The Institute for the Study of Labor (IZA) in Bonn is a local and virtual international research center and a place of communication between science, politics and business. IZA is an independent nonprofit organization supported by Deutsche Post Foundation. The center is associated with the University of Bonn and offers a stimulating research environment through its international network, workshops and conferences, data service, project support, research visits and doctoral program. IZA engages in (i) original and internationally competitive research in all fields of labor economics, (ii) development of policy concepts, and (iii) dissemination of research results and concepts to the interested public. IZA Discussion Papers often represent preliminary work and are circulated to encourage discussion. Citation of such a paper should account for its provisional character. A revised version may be available directly from the author.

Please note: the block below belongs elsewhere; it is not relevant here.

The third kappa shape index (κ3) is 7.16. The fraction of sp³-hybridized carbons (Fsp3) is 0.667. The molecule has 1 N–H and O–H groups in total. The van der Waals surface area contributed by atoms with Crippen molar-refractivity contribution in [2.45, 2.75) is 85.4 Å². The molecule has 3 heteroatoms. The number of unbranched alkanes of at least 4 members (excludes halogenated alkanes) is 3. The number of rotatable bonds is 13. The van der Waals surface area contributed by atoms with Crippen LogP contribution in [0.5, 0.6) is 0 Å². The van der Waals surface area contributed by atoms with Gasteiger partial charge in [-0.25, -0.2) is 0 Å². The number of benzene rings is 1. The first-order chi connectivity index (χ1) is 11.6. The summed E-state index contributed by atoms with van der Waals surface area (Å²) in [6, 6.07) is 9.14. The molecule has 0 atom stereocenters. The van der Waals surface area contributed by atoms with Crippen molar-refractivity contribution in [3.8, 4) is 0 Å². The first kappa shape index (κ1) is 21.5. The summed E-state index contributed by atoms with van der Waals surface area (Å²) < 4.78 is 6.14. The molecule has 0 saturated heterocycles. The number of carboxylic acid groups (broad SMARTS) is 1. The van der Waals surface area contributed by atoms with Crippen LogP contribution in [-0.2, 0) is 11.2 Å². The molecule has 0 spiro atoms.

IZA Discussion Paper No. 9701 February 2016
Bread and Bullets*
Standard economics omits the role of narratives (the stories that people tell themselves and others) when they make all kinds of decisions. Narratives play a role in understanding the environment; focusing attention; predicting events; motivating action; assigning social roles and identities; defining power relations; and establishing and conveying social norms. This paper describes the role narratives play in decision making, as it also juxtaposes this description against the backdrop of the Bolshevik-spawned narrative that played a critical role in the history of Russia and the Soviet Union in the 20th Century.
JEL Classification: A12, A13, A14, D03, D04, D20, D23, D30, D62, D71, D72, D74, E02, E03 Keywords: narrative, motivation, attention, prediction, identity, social assignment
Corresponding author: Dennis J. Snower
Kiel Institute for the World Economy Kiellinie 66
D-24105 Kiel Germany
* We wish to express our gratitude to Robert Akerlof and Robert Shiller for valuable comments and
suggestions, and to Victoria Buhler, Johanna Scholz and Christoph Schütt for their excellent research support.
George A. Akerlof and Dennis J. Snower